Bottling vs. Kegging

by Karl Updated on March 28, 2021

I’m Trent Musho, and this is The Bru Sho.

Transcript: You had a successful brew day. Fermentation went off without any hiccups. And now you’re ready to imbibe in your delicious brew, but will you bottle it up or toss it in a keg?

There are pros and cons for both. And today I’ll give you the scoop on how each method works and why you might want to choose one or the other. I’m Trent Musho. And this is the Bru Sho. Let’s get bubbly.

The two main methods for home brewers to package their beverages it’s either bottle or keg. And when we talk about these two methods, we often distinguish them, by the way, we infuse carbon dioxide or CO2 into the drink to create the fizz we crave.

With bottling we use a technique called bottle conditioning, which is where we use additional sugars to feed the remaining yeast and in return create more CO2. And when the bottle of sealed that will build pressure, creating bubbles.

And for kegging, we use force carbonation, which is where we use a tank of CO2 to force inject gas into the beverage to make it fizzy. For most beginner brewers, the cheapest option is to start with bottling. So let’s start there, before we jump in, please take a second to subscribe for more brewing basics like this. Also all the things discussed this video will be linked in the description for you.

Now let’s get into it. The biggest pro to bottling is that it’s cheap. By saving old beer bottles or collecting some for your friends, you can package your beer for cents. You just need to make sure you clean those bottles thoroughly. I went over that in my cleaning and sanitizing video. So check that out if you haven’t.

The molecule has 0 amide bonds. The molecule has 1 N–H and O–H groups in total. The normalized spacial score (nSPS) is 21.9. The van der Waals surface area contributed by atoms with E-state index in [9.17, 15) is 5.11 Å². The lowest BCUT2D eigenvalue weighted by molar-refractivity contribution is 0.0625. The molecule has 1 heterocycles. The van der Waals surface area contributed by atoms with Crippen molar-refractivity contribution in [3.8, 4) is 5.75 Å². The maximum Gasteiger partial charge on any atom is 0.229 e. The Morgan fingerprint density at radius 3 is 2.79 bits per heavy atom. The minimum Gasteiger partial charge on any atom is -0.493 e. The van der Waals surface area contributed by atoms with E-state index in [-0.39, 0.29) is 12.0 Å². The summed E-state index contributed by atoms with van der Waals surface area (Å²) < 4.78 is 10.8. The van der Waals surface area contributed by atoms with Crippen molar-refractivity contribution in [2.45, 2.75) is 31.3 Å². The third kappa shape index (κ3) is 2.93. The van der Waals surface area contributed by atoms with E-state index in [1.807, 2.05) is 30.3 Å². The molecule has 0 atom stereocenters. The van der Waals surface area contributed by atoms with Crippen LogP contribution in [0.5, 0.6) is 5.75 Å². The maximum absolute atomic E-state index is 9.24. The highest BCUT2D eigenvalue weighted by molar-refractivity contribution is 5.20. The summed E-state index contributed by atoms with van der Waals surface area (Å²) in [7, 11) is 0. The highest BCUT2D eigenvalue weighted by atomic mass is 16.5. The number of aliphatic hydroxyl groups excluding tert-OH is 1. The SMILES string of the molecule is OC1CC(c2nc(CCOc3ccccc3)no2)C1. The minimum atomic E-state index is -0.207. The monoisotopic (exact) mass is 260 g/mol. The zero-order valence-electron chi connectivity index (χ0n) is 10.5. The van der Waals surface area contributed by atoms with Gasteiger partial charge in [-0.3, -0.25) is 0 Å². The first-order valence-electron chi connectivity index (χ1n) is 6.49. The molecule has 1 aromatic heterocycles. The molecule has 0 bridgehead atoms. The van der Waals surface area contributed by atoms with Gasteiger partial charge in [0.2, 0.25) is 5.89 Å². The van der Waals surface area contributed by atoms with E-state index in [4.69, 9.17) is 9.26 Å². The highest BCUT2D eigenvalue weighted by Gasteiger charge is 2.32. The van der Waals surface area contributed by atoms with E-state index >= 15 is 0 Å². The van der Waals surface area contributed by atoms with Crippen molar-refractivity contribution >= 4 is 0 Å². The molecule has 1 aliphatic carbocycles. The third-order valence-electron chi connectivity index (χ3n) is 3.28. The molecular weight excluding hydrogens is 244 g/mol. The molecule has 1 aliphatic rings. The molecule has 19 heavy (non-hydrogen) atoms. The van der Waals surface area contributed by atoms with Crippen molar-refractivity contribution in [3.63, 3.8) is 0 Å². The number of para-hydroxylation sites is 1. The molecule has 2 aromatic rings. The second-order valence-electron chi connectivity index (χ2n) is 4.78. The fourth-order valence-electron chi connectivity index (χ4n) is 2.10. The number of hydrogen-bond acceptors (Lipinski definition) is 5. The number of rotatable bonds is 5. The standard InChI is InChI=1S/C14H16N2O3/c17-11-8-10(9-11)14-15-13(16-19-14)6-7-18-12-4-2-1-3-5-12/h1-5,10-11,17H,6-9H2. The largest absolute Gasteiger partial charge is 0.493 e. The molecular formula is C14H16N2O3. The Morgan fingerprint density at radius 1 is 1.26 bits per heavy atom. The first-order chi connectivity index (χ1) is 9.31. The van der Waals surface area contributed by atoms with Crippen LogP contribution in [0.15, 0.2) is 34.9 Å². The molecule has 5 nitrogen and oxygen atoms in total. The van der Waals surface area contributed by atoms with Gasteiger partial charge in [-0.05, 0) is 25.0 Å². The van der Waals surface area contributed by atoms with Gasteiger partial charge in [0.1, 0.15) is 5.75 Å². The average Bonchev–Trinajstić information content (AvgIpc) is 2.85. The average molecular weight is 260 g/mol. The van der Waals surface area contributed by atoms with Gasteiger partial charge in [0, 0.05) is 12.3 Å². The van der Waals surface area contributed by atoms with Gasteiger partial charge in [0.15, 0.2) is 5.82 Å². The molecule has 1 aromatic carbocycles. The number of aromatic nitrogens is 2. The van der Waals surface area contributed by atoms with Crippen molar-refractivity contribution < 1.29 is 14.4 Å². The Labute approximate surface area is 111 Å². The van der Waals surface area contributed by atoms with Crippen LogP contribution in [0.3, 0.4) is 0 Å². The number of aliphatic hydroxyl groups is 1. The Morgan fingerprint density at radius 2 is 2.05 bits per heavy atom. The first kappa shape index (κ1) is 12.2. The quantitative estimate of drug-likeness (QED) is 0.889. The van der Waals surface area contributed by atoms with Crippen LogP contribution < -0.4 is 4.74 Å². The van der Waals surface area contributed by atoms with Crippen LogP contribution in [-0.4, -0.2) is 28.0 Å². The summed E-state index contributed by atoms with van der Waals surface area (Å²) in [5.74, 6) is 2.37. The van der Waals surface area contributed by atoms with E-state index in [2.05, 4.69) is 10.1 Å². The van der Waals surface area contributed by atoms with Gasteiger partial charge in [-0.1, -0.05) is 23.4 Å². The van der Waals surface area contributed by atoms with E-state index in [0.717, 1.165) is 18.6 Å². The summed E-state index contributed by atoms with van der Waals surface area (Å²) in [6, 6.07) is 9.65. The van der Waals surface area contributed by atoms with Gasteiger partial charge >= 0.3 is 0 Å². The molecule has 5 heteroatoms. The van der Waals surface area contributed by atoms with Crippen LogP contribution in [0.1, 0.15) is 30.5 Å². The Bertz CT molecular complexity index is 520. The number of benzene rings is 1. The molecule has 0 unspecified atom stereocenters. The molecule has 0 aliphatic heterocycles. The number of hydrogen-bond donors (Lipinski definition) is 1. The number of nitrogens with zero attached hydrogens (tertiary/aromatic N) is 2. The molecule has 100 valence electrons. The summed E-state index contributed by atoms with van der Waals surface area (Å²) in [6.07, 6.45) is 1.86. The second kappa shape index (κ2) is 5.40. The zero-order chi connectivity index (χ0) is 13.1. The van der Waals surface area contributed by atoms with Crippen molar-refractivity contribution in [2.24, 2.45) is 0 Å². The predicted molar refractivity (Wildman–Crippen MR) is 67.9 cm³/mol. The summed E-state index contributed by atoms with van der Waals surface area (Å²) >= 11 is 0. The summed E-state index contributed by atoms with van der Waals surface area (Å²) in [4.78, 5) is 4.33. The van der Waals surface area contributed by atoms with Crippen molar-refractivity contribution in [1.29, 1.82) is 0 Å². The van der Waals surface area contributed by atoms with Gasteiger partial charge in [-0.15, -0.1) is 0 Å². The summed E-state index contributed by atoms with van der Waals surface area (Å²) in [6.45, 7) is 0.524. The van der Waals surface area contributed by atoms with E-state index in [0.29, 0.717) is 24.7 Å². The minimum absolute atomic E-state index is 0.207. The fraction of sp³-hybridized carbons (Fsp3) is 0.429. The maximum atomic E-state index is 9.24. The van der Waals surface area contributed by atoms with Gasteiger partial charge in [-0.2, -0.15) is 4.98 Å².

If you have a really stuck mess inside the bottle, you can use these bottle brushes that you put into a screwdriver to get in there and really get it sparkling. You can use other types of bottles, but by using beer bottles, you can ensure their fermentation grade. Flipped top bottles also work great, but again, just make sure they hold pressure, so they don’t explode.

There are a few great tools to make your bottling life easier. The first is a bottle calculator to know how many bottles you’ll need to fill. All you need to do is add the total amount of beer and then start adding in numbers of bottles until you hit the target amount needed. Always add a few more just in case.

The other tool that is helpful is a priming calculator tool. Timing is the process of adding sugar to the fermented beer. This is a crucial step because if you miss calculate, how much sugar you add, you can either have an under carbonated beer or worse and over carbonated beer, that can be a potential risk for an exploding bottle.

The way you use this calculator is to input your total volume, desired pressure rate, or volumes of CO2 from the chart, and the highest temperature your beer hit during fermentation. That temperature is an important factor for getting the right pressure. So try to be accurate on how high your temp got. Then you get the amount of sugar to use.

There are a bunch of types of sugar that can be used. Really anything that has real sugar in it will work. No artificial sweeteners. The best to use in my opinion is dextrose or corn sugar as it easily dissolves. Unlike table sugar, that can take a while to fully dissolve. They’re also pre-made sugar tablets that you can just drop into bottles. And while they work, it’s hard to fine tune the amount of sugar for different sized bottles.